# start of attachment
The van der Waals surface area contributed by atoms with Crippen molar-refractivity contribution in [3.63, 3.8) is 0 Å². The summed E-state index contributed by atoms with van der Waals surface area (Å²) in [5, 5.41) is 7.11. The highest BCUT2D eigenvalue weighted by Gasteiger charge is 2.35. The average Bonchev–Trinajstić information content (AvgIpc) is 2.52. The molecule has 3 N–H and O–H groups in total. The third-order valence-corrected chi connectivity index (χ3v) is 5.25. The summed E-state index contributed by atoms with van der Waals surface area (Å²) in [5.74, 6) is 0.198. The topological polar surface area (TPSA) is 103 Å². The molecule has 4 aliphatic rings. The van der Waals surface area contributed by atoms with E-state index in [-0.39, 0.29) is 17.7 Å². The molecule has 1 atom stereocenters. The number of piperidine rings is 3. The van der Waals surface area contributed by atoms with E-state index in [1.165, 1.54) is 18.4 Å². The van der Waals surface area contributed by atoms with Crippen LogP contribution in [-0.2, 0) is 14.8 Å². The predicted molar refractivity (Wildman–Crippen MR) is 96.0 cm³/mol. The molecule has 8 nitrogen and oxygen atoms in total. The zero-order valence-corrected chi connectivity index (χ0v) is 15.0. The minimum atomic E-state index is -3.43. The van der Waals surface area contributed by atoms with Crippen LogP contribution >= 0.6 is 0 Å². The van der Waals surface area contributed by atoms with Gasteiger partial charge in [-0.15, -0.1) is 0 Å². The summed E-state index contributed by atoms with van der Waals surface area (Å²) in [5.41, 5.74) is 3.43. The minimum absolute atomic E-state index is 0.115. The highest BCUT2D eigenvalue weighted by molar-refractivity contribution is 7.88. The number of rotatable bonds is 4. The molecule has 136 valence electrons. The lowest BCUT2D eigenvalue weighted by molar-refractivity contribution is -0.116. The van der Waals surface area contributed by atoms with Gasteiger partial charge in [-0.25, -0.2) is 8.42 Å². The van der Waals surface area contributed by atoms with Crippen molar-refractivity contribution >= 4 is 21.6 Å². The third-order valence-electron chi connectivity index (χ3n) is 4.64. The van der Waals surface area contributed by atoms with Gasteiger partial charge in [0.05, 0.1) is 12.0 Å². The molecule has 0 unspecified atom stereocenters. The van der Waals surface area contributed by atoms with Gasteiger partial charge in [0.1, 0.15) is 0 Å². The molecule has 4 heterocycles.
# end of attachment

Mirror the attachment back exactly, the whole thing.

The van der Waals surface area contributed by atoms with Crippen molar-refractivity contribution in [3.63, 3.8) is 0 Å². The summed E-state index contributed by atoms with van der Waals surface area (Å²) in [5, 5.41) is 7.11. The highest BCUT2D eigenvalue weighted by Gasteiger charge is 2.35. The average Bonchev–Trinajstić information content (AvgIpc) is 2.52. The molecule has 3 N–H and O–H groups in total. The third-order valence-corrected chi connectivity index (χ3v) is 5.25. The summed E-state index contributed by atoms with van der Waals surface area (Å²) in [5.74, 6) is 0.198. The topological polar surface area (TPSA) is 103 Å². The molecule has 4 aliphatic rings. The van der Waals surface area contributed by atoms with E-state index in [-0.39, 0.29) is 17.7 Å². The molecule has 1 atom stereocenters. The number of piperidine rings is 3. The van der Waals surface area contributed by atoms with E-state index in [1.165, 1.54) is 18.4 Å². The van der Waals surface area contributed by atoms with Crippen LogP contribution in [-0.2, 0) is 14.8 Å². The predicted molar refractivity (Wildman–Crippen MR) is 96.0 cm³/mol. The molecule has 8 nitrogen and oxygen atoms in total. The zero-order valence-corrected chi connectivity index (χ0v) is 15.0. The minimum atomic E-state index is -3.43. The van der Waals surface area contributed by atoms with Crippen LogP contribution >= 0.6 is 0 Å². The van der Waals surface area contributed by atoms with Gasteiger partial charge in [-0.15, -0.1) is 0 Å². The summed E-state index contributed by atoms with van der Waals surface area (Å²) in [5.41, 5.74) is 3.43. The minimum absolute atomic E-state index is 0.115. The highest BCUT2D eigenvalue weighted by molar-refractivity contribution is 7.88. The number of rotatable bonds is 4. The molecule has 136 valence electrons. The lowest BCUT2D eigenvalue weighted by molar-refractivity contribution is -0.116. The van der Waals surface area contributed by atoms with Gasteiger partial charge in [-0.25, -0.2) is 8.42 Å². The van der Waals surface area contributed by atoms with Crippen molar-refractivity contribution >= 4 is 21.6 Å². The third-order valence-electron chi connectivity index (χ3n) is 4.64. The van der Waals surface area contributed by atoms with Gasteiger partial charge in [0.05, 0.1) is 12.0 Å². The molecule has 0 unspecified atom stereocenters. The van der Waals surface area contributed by atoms with Gasteiger partial charge in [0.1, 0.15) is 0 Å². The molecule has 4 heterocycles.